In the past, there has been two main choices for countries with their encryption on mobile networks: A5/1 and A5/2. A5/2 is intentionally weak, so that nation-states can easily crack the cipher, but was cracked generally within a month of it being publicly released. A5/1 was meant to be stronger, but, as it has a relatively short key, it can be cracked with powerful computers. Currently there are billions of devices around the world using A5/1 for their security, and it is likely that they can be cracked by the NSA.

With A5/1 we use three shift registers with feedback (Figure 1). With a stream cipher, we often generate an infinitely long keystream which is then EX-OR’ed with the data stream.

In the first shift register, the bits at positions 18, 17, 16 and 13 are X-OR’ed together to produce a new bit which is put at the end. This pushes all the bits to move one position to the left. The last bit (the one at Position 18) will then be pushed off and X-OR with the output from the other shift registers. The shift registers are 19, 22 and 23 bits long, thus the key used is 64-bits long (19+22+23). In the diagram, the bits 8, 10 and 10 are highlighted and are the clocking bits. These are examined each cycle. In these are will either be more 1’s than 0’s or more 0’s than 1’s. The registers with the most popular bit value will advance their bits, and the other will not advance.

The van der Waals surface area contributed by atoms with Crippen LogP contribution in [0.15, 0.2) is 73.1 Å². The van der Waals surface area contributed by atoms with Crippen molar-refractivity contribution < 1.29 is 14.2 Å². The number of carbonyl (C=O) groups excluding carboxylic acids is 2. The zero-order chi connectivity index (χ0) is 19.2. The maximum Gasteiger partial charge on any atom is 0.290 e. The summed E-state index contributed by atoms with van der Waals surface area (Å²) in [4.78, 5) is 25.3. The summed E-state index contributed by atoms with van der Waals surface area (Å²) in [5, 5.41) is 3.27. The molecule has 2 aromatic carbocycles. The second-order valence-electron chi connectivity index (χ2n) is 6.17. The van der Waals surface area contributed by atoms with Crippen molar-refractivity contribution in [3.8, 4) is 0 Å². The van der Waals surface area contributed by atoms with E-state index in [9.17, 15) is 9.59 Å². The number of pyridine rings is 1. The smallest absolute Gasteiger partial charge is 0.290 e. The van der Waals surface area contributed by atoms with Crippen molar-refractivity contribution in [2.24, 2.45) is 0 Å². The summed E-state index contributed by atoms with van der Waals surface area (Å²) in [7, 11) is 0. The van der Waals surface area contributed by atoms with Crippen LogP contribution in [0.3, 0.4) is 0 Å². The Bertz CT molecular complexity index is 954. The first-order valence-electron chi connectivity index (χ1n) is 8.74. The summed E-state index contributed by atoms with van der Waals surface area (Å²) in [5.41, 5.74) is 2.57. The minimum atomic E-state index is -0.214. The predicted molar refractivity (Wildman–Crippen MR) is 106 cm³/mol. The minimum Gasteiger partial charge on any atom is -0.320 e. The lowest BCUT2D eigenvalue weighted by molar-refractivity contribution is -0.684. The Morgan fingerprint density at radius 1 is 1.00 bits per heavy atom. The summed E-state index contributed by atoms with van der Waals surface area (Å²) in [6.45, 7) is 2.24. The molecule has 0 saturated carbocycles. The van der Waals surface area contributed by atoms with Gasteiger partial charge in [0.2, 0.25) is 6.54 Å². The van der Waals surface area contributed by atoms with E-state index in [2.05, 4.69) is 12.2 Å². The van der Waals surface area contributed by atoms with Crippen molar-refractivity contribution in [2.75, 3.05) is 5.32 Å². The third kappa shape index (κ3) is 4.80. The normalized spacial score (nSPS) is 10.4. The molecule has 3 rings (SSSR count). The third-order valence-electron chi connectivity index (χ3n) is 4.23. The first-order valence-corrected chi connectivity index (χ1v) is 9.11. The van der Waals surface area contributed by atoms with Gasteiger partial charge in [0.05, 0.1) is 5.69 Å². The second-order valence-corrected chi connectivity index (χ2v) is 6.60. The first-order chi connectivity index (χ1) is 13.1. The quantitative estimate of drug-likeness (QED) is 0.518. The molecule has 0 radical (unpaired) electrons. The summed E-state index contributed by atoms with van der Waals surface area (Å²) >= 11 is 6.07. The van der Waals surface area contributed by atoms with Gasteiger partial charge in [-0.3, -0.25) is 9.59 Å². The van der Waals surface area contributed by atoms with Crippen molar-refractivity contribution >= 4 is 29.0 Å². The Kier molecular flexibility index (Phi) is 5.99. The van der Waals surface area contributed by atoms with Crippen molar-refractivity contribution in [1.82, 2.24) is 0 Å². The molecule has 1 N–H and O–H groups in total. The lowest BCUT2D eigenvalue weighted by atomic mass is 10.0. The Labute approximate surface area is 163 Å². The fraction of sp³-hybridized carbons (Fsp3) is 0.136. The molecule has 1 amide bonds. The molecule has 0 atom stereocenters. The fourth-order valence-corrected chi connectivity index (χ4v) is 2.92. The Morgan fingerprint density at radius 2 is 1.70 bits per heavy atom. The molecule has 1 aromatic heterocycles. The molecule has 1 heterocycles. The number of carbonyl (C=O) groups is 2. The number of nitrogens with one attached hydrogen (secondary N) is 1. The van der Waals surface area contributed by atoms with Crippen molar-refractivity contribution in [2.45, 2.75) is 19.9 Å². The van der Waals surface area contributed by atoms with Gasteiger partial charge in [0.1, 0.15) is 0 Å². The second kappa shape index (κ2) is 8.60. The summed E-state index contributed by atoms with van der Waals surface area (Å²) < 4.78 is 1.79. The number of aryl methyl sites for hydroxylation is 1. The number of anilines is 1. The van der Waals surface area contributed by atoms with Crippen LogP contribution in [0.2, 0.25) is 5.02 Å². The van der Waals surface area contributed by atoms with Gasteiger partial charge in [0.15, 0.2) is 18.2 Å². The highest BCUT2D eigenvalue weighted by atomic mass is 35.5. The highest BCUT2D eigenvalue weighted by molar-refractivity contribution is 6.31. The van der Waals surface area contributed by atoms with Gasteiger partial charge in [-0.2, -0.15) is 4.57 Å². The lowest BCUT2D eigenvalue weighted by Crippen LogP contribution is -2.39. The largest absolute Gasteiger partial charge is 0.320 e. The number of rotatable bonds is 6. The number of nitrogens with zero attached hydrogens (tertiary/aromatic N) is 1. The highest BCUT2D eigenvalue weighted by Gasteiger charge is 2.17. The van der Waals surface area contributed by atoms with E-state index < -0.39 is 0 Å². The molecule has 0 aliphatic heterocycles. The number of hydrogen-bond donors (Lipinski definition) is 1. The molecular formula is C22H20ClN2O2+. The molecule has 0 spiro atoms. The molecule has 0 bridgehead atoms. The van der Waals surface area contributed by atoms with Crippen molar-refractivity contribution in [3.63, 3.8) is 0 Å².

Figure 1: [1]